Do internet-only businesses come under the Americans with Disabilities Act?
In theory, absolutely. But it’s taking federal courts a while to get there. Meanwhile, Web3 is coming, and blockchain is already here.
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Places of public accommodation is a particular phrase defined by the Americans with Disabilities Act. The ADA identifies a wide range of public accommodations, including restaurants, hotels, theaters, doctors’ offices, pharmacies, retail stores, museums, libraries, amusement parks, private schools, and daycare centers. Private clubs and religious organizations are specifically exempt from the definition of public accommodations. However, most courts have held if the club or organization does something open to the general public and not restricted to members, such as a wedding, the facilities involved do come under the ADA as a public accommodation.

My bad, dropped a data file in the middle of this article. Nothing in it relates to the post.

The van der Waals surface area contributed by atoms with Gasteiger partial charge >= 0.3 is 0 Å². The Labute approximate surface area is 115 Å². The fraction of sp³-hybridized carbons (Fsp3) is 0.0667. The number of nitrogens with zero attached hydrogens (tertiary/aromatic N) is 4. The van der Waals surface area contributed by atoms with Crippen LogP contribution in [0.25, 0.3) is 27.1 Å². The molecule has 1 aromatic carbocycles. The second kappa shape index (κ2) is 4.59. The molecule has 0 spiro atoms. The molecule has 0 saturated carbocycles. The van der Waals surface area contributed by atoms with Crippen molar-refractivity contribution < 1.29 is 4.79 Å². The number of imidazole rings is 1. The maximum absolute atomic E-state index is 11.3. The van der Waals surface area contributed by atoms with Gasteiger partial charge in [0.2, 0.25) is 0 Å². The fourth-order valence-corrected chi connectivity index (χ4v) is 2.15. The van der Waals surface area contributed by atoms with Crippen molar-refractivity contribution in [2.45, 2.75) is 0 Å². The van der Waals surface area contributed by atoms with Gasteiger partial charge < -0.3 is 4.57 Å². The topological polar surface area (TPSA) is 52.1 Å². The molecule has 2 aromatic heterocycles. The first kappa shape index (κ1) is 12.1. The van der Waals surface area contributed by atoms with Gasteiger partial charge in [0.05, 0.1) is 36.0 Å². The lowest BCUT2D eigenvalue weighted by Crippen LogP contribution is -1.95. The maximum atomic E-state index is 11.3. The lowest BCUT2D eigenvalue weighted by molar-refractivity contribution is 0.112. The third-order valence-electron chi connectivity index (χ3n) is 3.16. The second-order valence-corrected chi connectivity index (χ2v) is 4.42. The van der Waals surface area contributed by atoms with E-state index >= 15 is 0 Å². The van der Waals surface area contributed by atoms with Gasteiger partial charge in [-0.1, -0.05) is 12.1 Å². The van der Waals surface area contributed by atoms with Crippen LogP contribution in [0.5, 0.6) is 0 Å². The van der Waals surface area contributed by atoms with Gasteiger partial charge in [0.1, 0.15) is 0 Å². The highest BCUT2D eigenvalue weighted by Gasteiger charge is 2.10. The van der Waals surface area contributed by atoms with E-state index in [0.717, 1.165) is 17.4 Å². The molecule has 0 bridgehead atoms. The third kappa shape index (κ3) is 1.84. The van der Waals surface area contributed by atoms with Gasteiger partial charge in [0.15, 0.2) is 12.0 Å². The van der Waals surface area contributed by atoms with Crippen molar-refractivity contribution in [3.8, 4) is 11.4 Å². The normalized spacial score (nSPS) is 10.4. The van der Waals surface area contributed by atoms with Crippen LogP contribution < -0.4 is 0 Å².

There are two common denominators in the list of public accommodations outlined in the ADA — they are places where financial transactions occur (restaurants, hotels, theaters, doctors’ offices, pharmacies, stores, amusement parks, private schools, daycare centers), or they are places where public money may have been used, and access should be for everyone (museums and libraries)
So why is it so difficult for courts to admit that internet-based versions of public accommodations are, in fact, public accommodations as defined by the ADA?
The ADA pre-dates both the commercial use of the internet and the pandemic. Given how tidally-locked the US congressional process currently is, Tom Harkin and others involved in passing the ADA must have had their crystal balls working at 100 % in the late 80s and early 90s when putting together the legislation. They developed the ADA to be expandable, including new technology as it became relevant. Rules that involve implementing technology that didn’t exist when the ADA was passed can be…